"We didn't come here looking for trouble," Gault said. "We just came to record the long-awaited follow-up to the 'Super Bowl Shuffle.'"

According to Shufflin' Crew member William "Refrigerator" Perry, he, Gault and punky QB Jim McMahon have already sketched out rough demo versions of 10 to 15 songs, which will, over the next two months, be fleshed out in the studio with producer Steve Albini.

Perry said fans should expect the new album to be "darker and more introspective" than the group's "Shuffle"-era work.

"[The new album] will definitely reflect our maturation as a group and as individuals," said Perry, who may be large but is no dumb cookie. "Back then, we were young, wild and arrogant: Jim [McMahon] had his spiked hair, shades and controversial, message-bearing headbands, and I had my legendary eating exploits and rushing touchdowns. We kind of had this attitude like, 'We're so bad, we know we're good, blowing your mind like we knew we would.' But while the new record will still have that trademark Shufflin' Crew swagger, it will also show our more reflective side."

All of the original Shufflin' Crew members are expected to participate in the reunion except Otis Wilson, who told Spin magazine in a recent interview that his "heart just isn't in it anymore."

"Back when the group first started, we were just struttin' for fun," Wilson said. "But once we hit it big, everything changed. Suddenly, there were business meetings, publicity appearances, video shoots, sponsorship deals. Before long, it wasn't about the music anymore. That's when I knew I had to get out."

Numerous names have circulated as possible Wilson replacements, ranging from former Poco bassist Jim Messina to former Bengals running back Ickey Woods.

"Otis has made his decision, and we respect that. It will be difficult, but we must go on as a band without him," Shufflin' Crew co-founder Walter Payton said.

Added Payton: "Running the ball is like making romance."

While the album is still months from completion, the Shufflin' Crew tried out some of the new material at an unannounced gig at Chicago's Lounge Ax music club last Friday. Response from the sold-out crowd was overwhelmingly positive.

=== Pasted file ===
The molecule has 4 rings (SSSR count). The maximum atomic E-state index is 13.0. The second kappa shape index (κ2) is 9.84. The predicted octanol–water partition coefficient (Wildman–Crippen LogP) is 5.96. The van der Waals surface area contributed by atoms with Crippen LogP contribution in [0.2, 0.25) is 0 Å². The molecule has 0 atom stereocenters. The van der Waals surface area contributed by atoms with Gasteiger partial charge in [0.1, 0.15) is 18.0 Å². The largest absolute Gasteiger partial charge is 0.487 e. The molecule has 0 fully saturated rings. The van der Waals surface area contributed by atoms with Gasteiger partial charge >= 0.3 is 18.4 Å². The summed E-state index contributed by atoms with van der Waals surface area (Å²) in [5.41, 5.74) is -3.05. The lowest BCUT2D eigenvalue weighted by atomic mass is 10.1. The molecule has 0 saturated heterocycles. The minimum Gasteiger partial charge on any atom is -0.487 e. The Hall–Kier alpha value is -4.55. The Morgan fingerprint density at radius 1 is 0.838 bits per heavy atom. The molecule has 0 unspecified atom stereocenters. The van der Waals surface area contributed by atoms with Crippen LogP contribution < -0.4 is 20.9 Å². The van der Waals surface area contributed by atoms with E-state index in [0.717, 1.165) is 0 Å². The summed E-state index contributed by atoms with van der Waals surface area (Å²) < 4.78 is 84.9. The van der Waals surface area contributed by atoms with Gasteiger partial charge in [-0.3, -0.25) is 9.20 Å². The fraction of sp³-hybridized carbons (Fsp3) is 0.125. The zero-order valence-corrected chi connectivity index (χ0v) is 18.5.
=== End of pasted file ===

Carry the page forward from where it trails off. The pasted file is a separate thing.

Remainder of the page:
"They sounded really good, really tight, man," said die-hard fan Jeff Rampling of Des Plaines, IL, who estimated he has been to over 250 Shufflin' Crew shows. "Once they got warmed up, they were rocking like vintage '85 Crew."

"They kicked some serious ass tonight," said Don Frischman, lead singer for Four-Six Defense, a Chicago-area Shufflin' Crew tribute band. "Richard Dent still blows me away live."

In negotiating terms for the new album with Geffen Records, the Shufflin' Crew made one demand: complete creative control over the project.

"We made it clear that under no circumstances would we allow participation by the female referee who twice blew a whistle over our singers' attempts to say the word 'ass' during the 'Shuffle' sessions," backup vocalist Steve Fuller said. "The Bears traffic in the truth, and either you can handle it or you can't. Censorship is slavery."

Expected to hit stores in early November, the new album will be followed by a world tour beginning February 1999. All proceeds from both the album and tour will go toward charity.

"I want to stress that we are not doing this because we're greedy," Payton said. "The Bears are doing this to feed the needy."

One of the most successful American bands of the mid-'80s, the Shufflin' Crew broke up in May 1986 due to creative differences and infighting, particularly between Gault and keyboardist Gary Fencik. Gault embarked on a solo career in 1987 and scored a minor hit with the song 'Chocolate Swirl (That's What I'm As Smooth As),' but never equaled the success he had with the Shufflin' Crew. Fencik and Fuller went on to form the band Touchback with New York Giants wide receiver Phil McConkey.

"After so many years apart, it feels good to be back together again," Gault said. "But most of all, I'm happy for all the Bears Shufflin' Crew fans out there. You guys are the reason we're shufflin' on down. We're doin' it for you."